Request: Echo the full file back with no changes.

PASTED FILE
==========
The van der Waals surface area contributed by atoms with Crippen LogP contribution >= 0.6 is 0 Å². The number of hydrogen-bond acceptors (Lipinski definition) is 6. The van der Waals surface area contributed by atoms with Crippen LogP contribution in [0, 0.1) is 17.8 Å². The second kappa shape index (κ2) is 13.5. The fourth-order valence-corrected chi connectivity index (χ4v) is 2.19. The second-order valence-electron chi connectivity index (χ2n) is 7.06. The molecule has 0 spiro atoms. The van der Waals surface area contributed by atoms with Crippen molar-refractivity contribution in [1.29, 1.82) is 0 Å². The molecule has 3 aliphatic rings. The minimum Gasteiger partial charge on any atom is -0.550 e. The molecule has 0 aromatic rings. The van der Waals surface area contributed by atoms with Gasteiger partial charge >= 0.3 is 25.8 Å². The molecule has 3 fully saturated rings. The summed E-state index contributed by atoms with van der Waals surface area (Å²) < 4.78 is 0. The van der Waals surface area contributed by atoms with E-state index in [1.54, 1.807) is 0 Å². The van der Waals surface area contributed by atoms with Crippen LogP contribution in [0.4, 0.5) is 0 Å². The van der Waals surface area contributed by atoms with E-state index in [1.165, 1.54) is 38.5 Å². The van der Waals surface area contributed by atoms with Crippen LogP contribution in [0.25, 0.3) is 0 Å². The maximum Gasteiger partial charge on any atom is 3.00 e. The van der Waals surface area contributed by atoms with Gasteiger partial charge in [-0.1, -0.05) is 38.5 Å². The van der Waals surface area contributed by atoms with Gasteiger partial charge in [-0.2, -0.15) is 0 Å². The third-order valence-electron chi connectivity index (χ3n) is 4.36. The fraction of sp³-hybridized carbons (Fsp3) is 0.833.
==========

The van der Waals surface area contributed by atoms with Crippen LogP contribution >= 0.6 is 0 Å². The number of hydrogen-bond acceptors (Lipinski definition) is 6. The van der Waals surface area contributed by atoms with Crippen LogP contribution in [0, 0.1) is 17.8 Å². The second kappa shape index (κ2) is 13.5. The fourth-order valence-corrected chi connectivity index (χ4v) is 2.19. The second-order valence-electron chi connectivity index (χ2n) is 7.06. The molecule has 0 spiro atoms. The van der Waals surface area contributed by atoms with Crippen molar-refractivity contribution in [1.29, 1.82) is 0 Å². The molecule has 3 aliphatic rings. The minimum Gasteiger partial charge on any atom is -0.550 e. The molecule has 0 aromatic rings. The van der Waals surface area contributed by atoms with Gasteiger partial charge >= 0.3 is 25.8 Å². The molecule has 3 fully saturated rings. The summed E-state index contributed by atoms with van der Waals surface area (Å²) < 4.78 is 0. The van der Waals surface area contributed by atoms with E-state index in [1.54, 1.807) is 0 Å². The van der Waals surface area contributed by atoms with Crippen LogP contribution in [0.4, 0.5) is 0 Å². The van der Waals surface area contributed by atoms with E-state index in [1.165, 1.54) is 38.5 Å². The van der Waals surface area contributed by atoms with Crippen LogP contribution in [0.25, 0.3) is 0 Å². The maximum Gasteiger partial charge on any atom is 3.00 e. The van der Waals surface area contributed by atoms with Gasteiger partial charge in [-0.1, -0.05) is 38.5 Å². The van der Waals surface area contributed by atoms with Gasteiger partial charge in [-0.2, -0.15) is 0 Å². The third-order valence-electron chi connectivity index (χ3n) is 4.36. The fraction of sp³-hybridized carbons (Fsp3) is 0.833.